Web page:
In the April 2005 issue of Conservation Biology, Wendell Haag and Mel Warren, researchers with the FS Southern Research Station (SRS) unit in Oxford, MS, report results from a study of archaeological data from 27 prehistoric sites in the southeastern United States that shows how the erosion and sediment associated with agriculture affect freshwater mussel populations.
Worldwide, freshwater mussels have proven to be highly susceptible to human-caused disturbance, and represent the most endangered group of organisms in North America. Of 297 species found in the United States, 269 freshwater mussel species are found in the Southeast.
"We can tie declines of specific mussel populations to the construction of dams, stream channelization, or pollution from a specific source," says Haag, "but the worldwide patterns of decline in these animals implies that larger-scale disturbances such as sedimentation and nonpoint-source pollution may have an equal impact."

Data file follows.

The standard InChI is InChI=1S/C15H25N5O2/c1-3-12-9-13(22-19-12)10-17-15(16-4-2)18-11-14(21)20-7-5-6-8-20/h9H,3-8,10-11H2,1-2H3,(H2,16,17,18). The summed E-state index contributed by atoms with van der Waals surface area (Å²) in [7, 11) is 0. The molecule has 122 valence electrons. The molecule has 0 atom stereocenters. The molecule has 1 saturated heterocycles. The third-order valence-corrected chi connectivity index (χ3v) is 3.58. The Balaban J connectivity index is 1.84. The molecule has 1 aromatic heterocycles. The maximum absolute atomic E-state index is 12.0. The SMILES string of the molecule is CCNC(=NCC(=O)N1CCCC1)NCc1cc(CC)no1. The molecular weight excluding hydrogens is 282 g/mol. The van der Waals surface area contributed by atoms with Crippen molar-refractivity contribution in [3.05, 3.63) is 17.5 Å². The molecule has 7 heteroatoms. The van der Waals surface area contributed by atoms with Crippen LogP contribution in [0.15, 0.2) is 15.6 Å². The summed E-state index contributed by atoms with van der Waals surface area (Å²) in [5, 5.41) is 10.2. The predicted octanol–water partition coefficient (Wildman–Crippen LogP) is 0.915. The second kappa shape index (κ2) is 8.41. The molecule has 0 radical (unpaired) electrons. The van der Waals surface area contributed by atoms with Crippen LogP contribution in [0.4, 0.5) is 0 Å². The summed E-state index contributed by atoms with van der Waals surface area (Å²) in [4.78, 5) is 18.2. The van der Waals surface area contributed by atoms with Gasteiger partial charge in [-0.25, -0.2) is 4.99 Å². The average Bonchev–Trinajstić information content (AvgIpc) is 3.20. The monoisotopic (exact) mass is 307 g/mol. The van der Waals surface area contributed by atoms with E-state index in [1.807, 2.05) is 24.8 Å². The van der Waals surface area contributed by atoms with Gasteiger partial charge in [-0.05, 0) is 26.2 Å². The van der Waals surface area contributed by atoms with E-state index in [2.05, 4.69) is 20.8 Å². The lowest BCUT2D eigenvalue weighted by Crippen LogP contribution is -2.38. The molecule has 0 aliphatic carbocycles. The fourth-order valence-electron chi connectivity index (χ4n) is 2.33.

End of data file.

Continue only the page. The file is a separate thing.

Among freshwater mussels, members of the genus Epioblasma -- commonly called riffleshell -- are the most endangered. Epioblasma consists of 20 species and eight subspecies; at least 13 of these species and four subspecies are presumed extinct. Of the remaining, the snuffbox mussel (Epioblasma triquetra) is the only species not listed on the Federal endangered list.
"Human population in the Southeast began to increase steadily about 5000 years ago," says Warren. "With increasing population came land disturbance from agriculture. This intensified about 1000 years ago, with the beginning of large-scale maize cultivation. No one has really tried to look at how this change in land use impacted water quality and aquatic organisms such as freshwater mussels."